Exploring with telescopes – activity which uses an interactive and an online or paper-based quiz to learn about different types of telescopes and the types of space objects they are best suited to view.

    Hunt the planet – activity

    Is anything out there? – activity

    This is one of the great attractions of this subject; there is always something more to learn, a deeper insight to achieve. It’s rarely a matter of, oh well, I understand this, let’s move on.

    Professor Denis Sullivan

    Tātai arorangi

    Māori ancestors possessed a wealth of astronomical knowledge that they referred to as tātai arorangi. See also some of the resources under Navigating without instruments.

    Revitalising Māori astronomy – article

    Tātai arorangi – video

    Te kāhui o Matariki – image

    The Matariki star cluster – article

    Naming the whetū in te kāhui o Matariki – activity

    Picturebooks for Matariki – webinar

    General information

    Stars – image

    Close shave with Asteroid 2011 MD – article

    Lonely planets wander galaxy – article

    Investigating satellites – introduction – introductory article with links to media, articles and student activities

    Satellite fall to Earth over Pacific – article

    Solar flares hurl charged particles at Earth – article

    Heritage scientist – Beatrice Hill Tinsley

    New Zealand cosmologist Beatrice Hill Tinsley was the first female professor of astronomy at Yale University. Her research added to the wide acceptance of the Big Bang theory.

    Read her biography: Beatrice Hill Tinsley

    Use the timeline to read about aspects of Beatrice's life and work, and how her findings changed scientific thinking.

    I used to read the encyclopedia as a kid and wish I could understand and contribute to cosmology.

    Beatrice Hill Tinsley

    Citizen science

    Citizen scientists are volunteers who contribute to scientific projects, usually by collecting or analysing data. The number of opportunities to be involved as citizen scientists continues to grow, and teachers are increasingly using them to make science education more relevant and engaging and to develop students’ science capabilities. Explore the citizen science projects below:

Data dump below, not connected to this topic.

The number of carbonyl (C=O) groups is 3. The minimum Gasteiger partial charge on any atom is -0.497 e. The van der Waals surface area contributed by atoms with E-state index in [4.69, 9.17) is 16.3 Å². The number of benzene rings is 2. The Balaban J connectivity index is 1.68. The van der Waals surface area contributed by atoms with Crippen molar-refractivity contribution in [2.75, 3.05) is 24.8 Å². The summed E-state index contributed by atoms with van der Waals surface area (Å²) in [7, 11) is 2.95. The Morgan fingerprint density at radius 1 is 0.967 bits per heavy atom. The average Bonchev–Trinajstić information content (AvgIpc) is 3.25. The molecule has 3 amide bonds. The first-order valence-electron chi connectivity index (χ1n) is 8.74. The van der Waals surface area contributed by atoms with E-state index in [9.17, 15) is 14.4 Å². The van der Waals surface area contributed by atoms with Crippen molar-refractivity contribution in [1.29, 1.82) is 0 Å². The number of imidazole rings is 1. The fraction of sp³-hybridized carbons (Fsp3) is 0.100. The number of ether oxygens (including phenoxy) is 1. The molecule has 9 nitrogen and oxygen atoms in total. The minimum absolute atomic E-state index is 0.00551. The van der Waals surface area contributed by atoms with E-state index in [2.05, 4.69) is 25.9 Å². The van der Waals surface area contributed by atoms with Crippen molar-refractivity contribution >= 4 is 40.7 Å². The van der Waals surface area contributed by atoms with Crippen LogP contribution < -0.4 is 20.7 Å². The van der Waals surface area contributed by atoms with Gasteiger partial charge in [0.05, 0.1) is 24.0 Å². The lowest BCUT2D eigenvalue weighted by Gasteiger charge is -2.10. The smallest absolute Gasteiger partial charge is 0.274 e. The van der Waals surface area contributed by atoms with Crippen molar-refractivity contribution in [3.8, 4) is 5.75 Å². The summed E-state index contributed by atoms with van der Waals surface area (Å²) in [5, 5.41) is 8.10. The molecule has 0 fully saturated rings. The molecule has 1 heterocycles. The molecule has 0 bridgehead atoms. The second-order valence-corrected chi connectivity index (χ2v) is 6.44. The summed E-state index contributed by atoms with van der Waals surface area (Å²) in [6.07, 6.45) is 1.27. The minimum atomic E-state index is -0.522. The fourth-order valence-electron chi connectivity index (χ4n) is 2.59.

Related collections

    Our collection Exploring space – resources for years 5/6 contains a selection of space resources for Middle Primary.

    3, 2, 1...Lift off! is a collection that supports the House of Science 3, 2, 1...Lift off! kit which uses rockets as a context for learning about forces. This collection of resources covers NZC levels 1–4.

    Log in to make one or both of these collections part of your private collection, just click on the copy icon. You can then add additional content, notes and make other changes.

    Useful links

    For a wide range of Moon resources see the Our Moon Pinterest board that we created.

    See the Otago Museum Astronomy learning bundle – linked to levels 3–5 of the New Zealand curriculum, it includes worksheets, video activities and crafts to make cross-curricular links. Some crafts are suitable for level 1–2 learners.

      Published 18 June 2015, Updated 19 February 2021 Referencing Hub articles